Hundreds of migrants tried to force their way into the U.S. at the Paso del Norte international bridge in Ciudad Juárez on Sunday.
According to Camilo Cruz from the International Organization for Migration (IOM) team in Ciudad Juárez, the migrants gathered because there was a “rumor that [U.S. immigration officials] were going to let them pass en masse, especially those that came with children.”
The migrants passed a first check point along the bridge before trying where they then tried to force their way into El Paso, Texas. They shouted “We want to pass!” while running to the center of the bridge, where United States Customs and Border Protection (CBP) agents had erected concrete barriers held together with razor wire in anticipation of “a potential threat of mass entry,” according to a CBP spokesperson.
After clashing with the CBP agents, most migrants withdrew back to Ciudad Juárez, where U.S. officials continued to closely monitor them.
The IOM said that misinformation targeting migrants has led to similar situations in the past. Cruz mentioned a recent rumor in which migrants were told “there were going to be buses from the United States to go to Canada… and when they got there, they told them it was a lie.”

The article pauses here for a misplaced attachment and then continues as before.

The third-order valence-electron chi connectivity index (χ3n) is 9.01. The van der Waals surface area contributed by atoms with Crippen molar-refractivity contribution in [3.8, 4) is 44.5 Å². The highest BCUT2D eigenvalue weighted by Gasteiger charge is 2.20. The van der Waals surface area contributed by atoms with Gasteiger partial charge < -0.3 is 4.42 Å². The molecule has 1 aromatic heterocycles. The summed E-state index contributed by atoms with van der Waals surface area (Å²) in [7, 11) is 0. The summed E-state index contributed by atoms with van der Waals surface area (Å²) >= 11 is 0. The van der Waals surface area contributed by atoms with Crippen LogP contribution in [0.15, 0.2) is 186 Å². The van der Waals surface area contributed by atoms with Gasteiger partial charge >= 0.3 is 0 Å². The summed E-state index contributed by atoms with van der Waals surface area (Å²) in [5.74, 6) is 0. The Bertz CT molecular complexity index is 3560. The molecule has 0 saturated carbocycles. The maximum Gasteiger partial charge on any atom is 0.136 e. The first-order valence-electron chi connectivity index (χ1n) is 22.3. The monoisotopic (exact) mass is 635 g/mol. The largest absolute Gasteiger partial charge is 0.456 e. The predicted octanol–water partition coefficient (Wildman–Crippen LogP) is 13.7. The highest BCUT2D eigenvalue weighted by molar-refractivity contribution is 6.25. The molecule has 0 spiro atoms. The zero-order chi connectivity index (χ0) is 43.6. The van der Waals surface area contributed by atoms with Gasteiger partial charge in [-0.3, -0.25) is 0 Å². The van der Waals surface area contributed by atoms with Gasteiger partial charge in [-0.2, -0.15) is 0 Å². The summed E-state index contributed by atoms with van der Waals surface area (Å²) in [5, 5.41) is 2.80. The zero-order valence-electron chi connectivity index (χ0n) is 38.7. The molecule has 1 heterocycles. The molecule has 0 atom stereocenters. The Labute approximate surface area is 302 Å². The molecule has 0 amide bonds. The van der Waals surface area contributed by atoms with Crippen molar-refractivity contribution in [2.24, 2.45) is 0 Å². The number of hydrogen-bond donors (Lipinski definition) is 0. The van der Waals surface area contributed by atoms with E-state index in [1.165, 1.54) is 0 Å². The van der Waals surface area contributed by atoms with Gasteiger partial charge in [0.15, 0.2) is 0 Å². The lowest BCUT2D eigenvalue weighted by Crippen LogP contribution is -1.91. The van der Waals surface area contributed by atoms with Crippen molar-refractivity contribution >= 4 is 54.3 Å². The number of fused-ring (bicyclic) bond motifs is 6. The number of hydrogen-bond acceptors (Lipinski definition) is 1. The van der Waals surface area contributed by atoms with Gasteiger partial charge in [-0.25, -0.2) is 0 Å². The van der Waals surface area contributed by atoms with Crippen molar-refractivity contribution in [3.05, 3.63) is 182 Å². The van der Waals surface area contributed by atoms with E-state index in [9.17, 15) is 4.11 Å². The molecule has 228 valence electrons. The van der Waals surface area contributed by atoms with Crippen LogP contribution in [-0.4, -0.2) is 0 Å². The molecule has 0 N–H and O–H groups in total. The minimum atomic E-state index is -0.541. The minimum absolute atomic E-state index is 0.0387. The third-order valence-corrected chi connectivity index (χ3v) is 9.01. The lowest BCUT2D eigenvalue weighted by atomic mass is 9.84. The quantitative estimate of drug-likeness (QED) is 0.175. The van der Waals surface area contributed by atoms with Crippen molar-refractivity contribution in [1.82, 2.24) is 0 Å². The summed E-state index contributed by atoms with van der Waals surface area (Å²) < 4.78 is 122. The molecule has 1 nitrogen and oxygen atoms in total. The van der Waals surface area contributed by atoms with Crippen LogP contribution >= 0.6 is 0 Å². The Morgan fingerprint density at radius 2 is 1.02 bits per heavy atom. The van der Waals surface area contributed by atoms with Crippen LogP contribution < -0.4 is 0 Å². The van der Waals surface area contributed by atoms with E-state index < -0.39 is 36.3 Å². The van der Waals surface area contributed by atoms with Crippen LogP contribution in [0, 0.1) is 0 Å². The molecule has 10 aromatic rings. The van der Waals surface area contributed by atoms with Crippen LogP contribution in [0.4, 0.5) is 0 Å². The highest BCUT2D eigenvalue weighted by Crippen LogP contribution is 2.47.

While most news sources estimate that hundreds of migrants tried to cross the border, others, such as EFE news agency, claimed that up to 2,000 migrants were involved in the attempt to forcefully cross the border on Sunday.
Migrants have expressed frustration with the Biden administration’s recent requirement that they secure asylum appointments through the CBP One mobile application. While the platform is meant to streamline the application process, migrants say the app suffers from constant glitches.
“We have looked for an appointment and we have never managed to secure one,” said José Álvarez, a migrant from Venezuela who has been in Ciudad Juárez for over 60 days.
“I think that the United States government causes the application error on purpose so that we can’t enter.”
CBP One also frequently fails to recognize the faces of Black applicants, according to migrant assistance advocates, making it nearly impossible for them to get an appointment. Moreover, families have been forced to separate because of limited appointment slots.
Shelters in the Mexican border city are now at maximum capacity, forcing some to sleep on the streets in freezing temperatures. The region is experiencing record levels of migration, with 2.2 million apprehensions made along the U.S.-Mexico border in U.S. fiscal year 2022.